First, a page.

In this blog post I am going to discuss professionalism and how I believe people should conduct themselves in a professional atmosphere. Although this post will discuss leadership as that is the essence of this blog, what I am going to discuss can be utilized by anyone in the corporate world, and in some cases in your personal life. My motivation for writing this blog post comes after watching a few episodes of the show Mad Men this weekend. The show, which takes place from the 60’s through the 70’s focuses on a fictional character called Don Draper who is an advertising executive in New York City. One of the things I noticed while watching that show is the level of professionalism characters in the office conduct themselves with. All of the employees in his agency except for a few in the art department come to work in a suit and tie, and show up to the office ready to work. In my opinion this is how a company should be run.

Unfortunately, lots of companies today share a different opinion, primarily tech companies. Take Google for example who allows their employees to where almost whatever they want to work and provides ping pong tables, and games for them to play when they need a break. I understand that they are trying to foster a fun work environment, but it is also extremely unprofessional in my opinion. I hope to one day be an employer and not an employee and that is far from the type of business I would operate. I believe your employees should come to work dressed professionally. AND TO WORK! They are not their to play games. My rationale for this is not that I am a prick and I do not want my employees to be happy, but rather that I want people who when they walk through the door at 8 am are their for one purpose….to work. Furthermore the reason I am against instituting a lenient dress code is I am a huge proponent of the idea that if you look good you feel good. I believe someone who comes to work in sweat pants because his “chill progressive corporate environment” allows him to do whatever makes him happy is less likely to be as productive as someone who is dressed in business attire.

Another thing that annoys me beyond reason is people who can not stay off their phones while at work. Oh whats that you need to make sure you are keeping up with all 15 of your social media accounts? NEWS FLASH! No one cares! put your phone away when your in the workplace! I remember I had a friend who graduated college this past December and I looked at his Snapchat story (Me having a snapchat does not make me a hypocrite because I know when and where to use it) during his first day of work, it was about five minutes of him taking videos/pictures while in meetings and seminars. I do not know how his new employer tolerated this, if I had seen him doing that I would have fired him right then and there sending a loud message to the rest of the new hires.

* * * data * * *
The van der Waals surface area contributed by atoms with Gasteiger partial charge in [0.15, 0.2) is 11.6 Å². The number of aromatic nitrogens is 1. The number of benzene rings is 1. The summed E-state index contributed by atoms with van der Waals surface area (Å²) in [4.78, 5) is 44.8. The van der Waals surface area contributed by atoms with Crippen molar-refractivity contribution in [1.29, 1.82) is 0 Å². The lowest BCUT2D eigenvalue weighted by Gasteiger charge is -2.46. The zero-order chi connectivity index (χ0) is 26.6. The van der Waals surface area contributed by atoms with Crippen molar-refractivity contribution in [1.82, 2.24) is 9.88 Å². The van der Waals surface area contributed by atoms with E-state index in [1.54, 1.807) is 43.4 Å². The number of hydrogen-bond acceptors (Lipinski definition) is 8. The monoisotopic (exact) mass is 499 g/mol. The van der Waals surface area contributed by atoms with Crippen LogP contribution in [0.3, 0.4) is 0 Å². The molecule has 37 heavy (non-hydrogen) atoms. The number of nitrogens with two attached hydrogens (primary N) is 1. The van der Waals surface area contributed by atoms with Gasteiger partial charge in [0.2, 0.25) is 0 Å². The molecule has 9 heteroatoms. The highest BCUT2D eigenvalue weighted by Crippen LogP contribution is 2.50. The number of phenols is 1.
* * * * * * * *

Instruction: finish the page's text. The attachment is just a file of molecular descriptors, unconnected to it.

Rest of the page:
Another thing which bothers me and is something I personally struggle with, is learn how to write in a professional manner. My issues with writing are more related to grammar than anything else, and it is something I am constantly working on improving, but I have seen people in the professional world use text language in email correspondence. Your company email is no place to be dropping LOL’s and LMK.

This post was more a rant than anything else, as a millennial I must say my generation pisses me off when it comes to our lack of professionalism. Being the tech generation does not give us the right to abandon decency, and its not just in the professional world. Its the same thing in our personal lives. I noticed while watching Mad Men, how much better peoples manners were back in the 60’s and 70’s. Every time their is a dinner scene and a woman gets up you see all the men also stand up, or the fact that a man never leaves the elevator before a woman. I mean the amount of people I know in my generation who can not even hold a fork correctly is mind boggling. If you ever plan on being successful in the business world whether it be as a leader or a follower you need to have a basic understanding of etiquette and manners.

With all that being said I have attached some articles below that I think people, primarily of the millennial generation might find very enlightening.


Building Credibility

Unlike the majority of my posts before this which were based on leadership lessons I have learned through observation, this post will be on a subject I have been wanting to learn about for awhile, credibility. As a leader it is important that your followers find you credible, because if they do not you will have a hard time getting them to follow you. I know for myself this is something I have always struggled with as a leader. I decided to do some research into the subject, and here are 5 things I believe will help you in establishing yourself as a credible leader.

1. Be Knowledgeable

One thing I have realized is that people will not follow someone who does not know what they are talking about. Whatever the subject is that your are leading people in make sure you know as much about it if not more than anyone else on your team. If you do not know about the subject go out and learn about it. Doing so will make a huge difference in the long run as people will realize that you are willing to put forth the effort as well as respect you for the knowledge you know.

2. First In, Last Out